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Iowa Republican convention delegates on fire for second term for President Donald Trump

In this file photo, Republican presidential nominee Donald Trump appears on stage with vice presidential choice Mike Pen
In this file photo, Republican presidential nominee Donald Trump appears on stage with vice presidential choice Mike Pence on the third day of the Republican National Convention at Quicken Loans Arena in Cleveland on July 20, 2016. This year’s convention is this week. (Olivier Douliery/Abaca Press/TNS)

Iowa Republicans are going into their national convention with a “fire on board this Trump train,” according to a longtime activist who is among the state party’s six in-person delegates in Charlotte, N.C.

“I have not seen this type of enthusiasm in quite some time,” Republican Party of Iowa national committeewoman Tamara Scott said Sunday on a call from Charlotte, where the convention will kick off Monday.

Unlike 2012, when supporters of nominee Mitt Romney and Kentucky U.S. Sen. Rand Paul had their differences, and in 2016, when not everyone had fully committed to Donald Trump, there is unity this year.

Convention-goers, including some Democrats, Scott said, “want the economy back. They want their jobs back. They want the pay raise raises that they had with the wage increases he created. They want the tax deductions that he made better for their families.”

“So when you understand what we had, remember what Iowa, what America had come through and how he helped us make America great again, we understand he’s the only one who can help us make America great again twice,” Scott said.

That doesn’t mean that Republicans are in lockstep on every issue, “but the one thing that we are, is behind this president,” said Republican Party of Iowa Chairman Jeff Kaufmann.

What’s different about the convention are the safety precautions in place, Kaufmann and other delegates in Charlotte said.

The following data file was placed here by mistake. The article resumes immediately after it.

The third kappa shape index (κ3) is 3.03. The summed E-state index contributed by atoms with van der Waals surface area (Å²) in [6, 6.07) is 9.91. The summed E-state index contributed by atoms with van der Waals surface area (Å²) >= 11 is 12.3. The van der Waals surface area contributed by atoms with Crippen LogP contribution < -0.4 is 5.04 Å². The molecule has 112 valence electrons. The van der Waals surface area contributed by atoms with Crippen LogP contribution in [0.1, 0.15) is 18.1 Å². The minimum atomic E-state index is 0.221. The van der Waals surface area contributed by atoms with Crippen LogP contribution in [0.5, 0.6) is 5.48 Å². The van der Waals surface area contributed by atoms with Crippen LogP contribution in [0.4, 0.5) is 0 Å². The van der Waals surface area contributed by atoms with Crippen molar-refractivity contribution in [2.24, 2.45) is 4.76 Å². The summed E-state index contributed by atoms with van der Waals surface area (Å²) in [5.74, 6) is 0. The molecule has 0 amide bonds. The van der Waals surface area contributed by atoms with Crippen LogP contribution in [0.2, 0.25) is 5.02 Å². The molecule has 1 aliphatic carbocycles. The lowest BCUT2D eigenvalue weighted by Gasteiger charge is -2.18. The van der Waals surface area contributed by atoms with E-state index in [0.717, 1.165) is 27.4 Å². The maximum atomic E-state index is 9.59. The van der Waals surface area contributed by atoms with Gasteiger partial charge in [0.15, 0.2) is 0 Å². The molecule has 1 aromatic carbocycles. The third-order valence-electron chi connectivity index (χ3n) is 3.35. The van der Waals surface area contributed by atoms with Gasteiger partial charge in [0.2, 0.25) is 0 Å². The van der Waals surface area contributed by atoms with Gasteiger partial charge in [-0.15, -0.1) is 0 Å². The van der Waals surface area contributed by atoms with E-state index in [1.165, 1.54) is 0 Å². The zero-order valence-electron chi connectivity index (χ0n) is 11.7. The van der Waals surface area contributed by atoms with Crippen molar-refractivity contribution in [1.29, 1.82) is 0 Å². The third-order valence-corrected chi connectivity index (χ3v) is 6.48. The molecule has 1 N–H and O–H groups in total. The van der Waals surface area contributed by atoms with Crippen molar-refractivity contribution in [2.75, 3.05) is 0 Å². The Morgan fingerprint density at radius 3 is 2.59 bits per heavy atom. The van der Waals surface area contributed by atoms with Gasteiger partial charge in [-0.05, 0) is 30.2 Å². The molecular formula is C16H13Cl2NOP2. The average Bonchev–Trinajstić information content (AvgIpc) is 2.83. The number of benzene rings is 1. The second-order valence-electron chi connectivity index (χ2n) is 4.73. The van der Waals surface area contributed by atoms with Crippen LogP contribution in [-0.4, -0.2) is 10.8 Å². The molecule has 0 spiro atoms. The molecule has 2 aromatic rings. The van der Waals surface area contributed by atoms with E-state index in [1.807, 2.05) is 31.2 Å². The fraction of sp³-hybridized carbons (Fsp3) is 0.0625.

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“I feel like we’re in the safest place on in the country right now, not just because of the Secret Service, but I’ve had two COVID tests. I have my temperature taken every single day. I can’t go anywhere without my armband showing that everything is healthy,” Kaufmann said.

“All kidding aside, I mean, we are following the CDC guidelines strictly.”

“It’s not fun,” added David Barker from Iowa City, “but it’s a real commitment to safety. Our committee meetings are in enormous rooms with not a lot of people in them separated by quite a bit and hand sanitizer everywhere.”

Iowa has 40 national convention delegates, but because of COVID-19, each state is allowed to send six people. In addition to Kaufmann, Scott and Barker, the Iowa delegates are Anthony Marlowe, Cheryl Weisheit and national committeeman Steve Scheffler.

Iowa Gov. Kim Reynolds will speak to the convention Tuesday and U.S. Sen. Joni Ernst will address the delegates Wednesday. Both will deliver their remarks from Iowa.

With the enthusiasm and unity he’s seeing, Kaufmann doesn’t expect any drama except for how long it will take each state delegation “to say how wonderful Donald Trump is.”

He expects the convention to present a more positive message than the Democratic National Committee presented voters last week.

“You cannot win an election for the most powerful human being in the world by being against something, let alone not even a policy, but being against a personality,” Kaufmann said about the Democrats’ “not Trump” message.

“I would argue that even the people that may not be huge fans of the president’s personality, want the alternative to be for something,” he said.

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Kaufmann characterized Democratic nominee former Vice President Joe Biden as “a voice box for AOC, and others on the progressive left,” a reference to U.S. Rep. Alexandria Ocasio-Cortez of New York.

The Trump-Biden races is an “existential election” between the president and “a movement toward socialism,” Kaufmann said.

One other difference Kaufmann sees in Charlotte is how welcoming the party is of Iowans and the role Iowa plays in the nomination process.

Unlike the Democratic National Committee Chairman Tom Perez, who called for an end to caucuses, “I see absolutely no signs whatsoever, that everybody doesn’t hold the opinion of our president, which is things should start in Iowa and there’s no better grassroots way to do that than through holding a caucus,” Kaufmann said.

Comments: (319) 398-8375; james.lynch@thegazette.com

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